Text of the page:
Jerome Powell on Monday was sworn in for his second term as Chairman of the Federal Reserve Board of Governors.
In November 2021, US President Joe Biden re-nominated Powell, which was voted on in the Senate on May 12. His new term as Chairman expires on May 15, 2026 and as a member of the Board of Directors on January 31, 2028.
Many economists blame Powell for miscalculating the course of inflation and its repercussions last year when he insisted that high inflation rates are temporary and do not require immediate measures to contain them. But inflation has reached levels not seen in the United States for 40 years.
In debate today is that the high inflation is not only in the United States but in all countries of the world due to the measures taken during the Corona pandemic, disruptions in supply chains, and then the Russian-Ukrainian war. But this inflation was much worse in the US, due in large part to the excessive spending bills that were passed in early 2021 via the US bailout. As a reminder, Powell has been a consistent fan of the $2 trillion bill, which many have warned could cause inflation – especially as the Federal Reserve announced that it would continue its hyper-accommodative monetary policy with no end in sight.
Even when Powell acknowledged at the end of 2021 that there was a danger of inflation, he did little about it, in the sense that the Federal Reserve did not immediately approve a moratorium on treasury bonds, whose portfolio had ballooned significantly until last March. If he had done so since the beginning of the year, this portfolio would have shrunk and helped, to some extent, measures to contain inflation.
The announcement of small increases in interest rates also did not help in curbing the path of inflation until the Federal Reserve, in its last session, was forced to announce a half percentage point increase at this month’s meeting, and “will continue to push” towards tightening monetary policy until it becomes clear that Inflation is declining to a healthy level, according to Powell himself.
And from the description of “temporary inflation” to “a soft landing”, it was an expression that Powell gave when he voiced his confidence in the ability of the Federal Reserve to ensure a “soft landing” of the economy that allows “inflation to be controlled without causing deflation.” By this he meant that demand would come closer to supply, which in turn could “lower wages, reduce inflation without having to slow the economy and have a recession and actually increase unemployment.”
The question here is how will the Federal Reserve be able to achieve its goal of reaching the target level of 2 percent (today it has exceeded 8 percent) by reducing activity in the labor market only?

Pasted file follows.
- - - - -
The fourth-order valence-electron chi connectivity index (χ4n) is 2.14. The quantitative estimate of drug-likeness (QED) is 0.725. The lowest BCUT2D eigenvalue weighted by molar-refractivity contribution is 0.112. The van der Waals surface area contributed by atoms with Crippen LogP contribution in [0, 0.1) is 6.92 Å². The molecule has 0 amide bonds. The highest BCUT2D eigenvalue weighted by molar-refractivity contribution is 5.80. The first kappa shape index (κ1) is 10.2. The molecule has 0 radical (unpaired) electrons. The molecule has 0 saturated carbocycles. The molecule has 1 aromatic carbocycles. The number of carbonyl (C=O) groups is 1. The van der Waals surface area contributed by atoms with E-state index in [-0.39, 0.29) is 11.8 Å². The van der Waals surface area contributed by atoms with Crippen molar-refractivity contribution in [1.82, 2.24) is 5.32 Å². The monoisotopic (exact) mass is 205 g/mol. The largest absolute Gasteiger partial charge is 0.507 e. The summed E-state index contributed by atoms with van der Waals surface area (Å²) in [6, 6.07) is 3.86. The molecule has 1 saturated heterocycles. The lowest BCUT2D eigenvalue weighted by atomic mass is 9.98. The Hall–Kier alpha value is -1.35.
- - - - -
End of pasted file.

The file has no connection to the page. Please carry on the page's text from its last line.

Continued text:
JP Morgan: Only 33% of the chances of a soft landing
JPMorgan CEO Jamie Dimon said the Fed’s chances of a “soft landing” for the US economy – where inflation is curbed without inducing a recession – are only 33%.
“If they can, they will try to slow down the economy enough so that the 8% starts dropping over time,” Damon added in his interview with Bloomberg. “I wish them the best. We are a bit late, but remember, two years ago, we had 15% unemployment. And no vaccine.” Thus, under the chairman’s watch, inflation accelerated.
“I don’t think you can have a completely moderate decline in the economy at this point, where inflation is going down but unemployment is not rising, so we either have a weak economy or we suffer a recession,” said Ethan Harris, head of global economics research at Bank of America. .
Perhaps the most prominent critic of the Federal Reserve, Mohamed El-Erian, chief economic adviser at Allianz and president of Queen’s College in Cambridge, England, has been calling for central bank officials to raise interest rates and combat rising inflation for months, arguing that the United States is in the midst of a “cost of living crisis”.
El-Erian believes that stagflation is inevitable. “We’ve seen growth come down and inflation remains high, the Fed is finally catching up with developments on the ground, but it still has some way to go.”
He also believes that the current rise in stagflation could have been avoided if the Federal Reserve had acted faster. He expects the Federal Reserve not to be able to make a soft landing while stressing that a recession can still be avoided.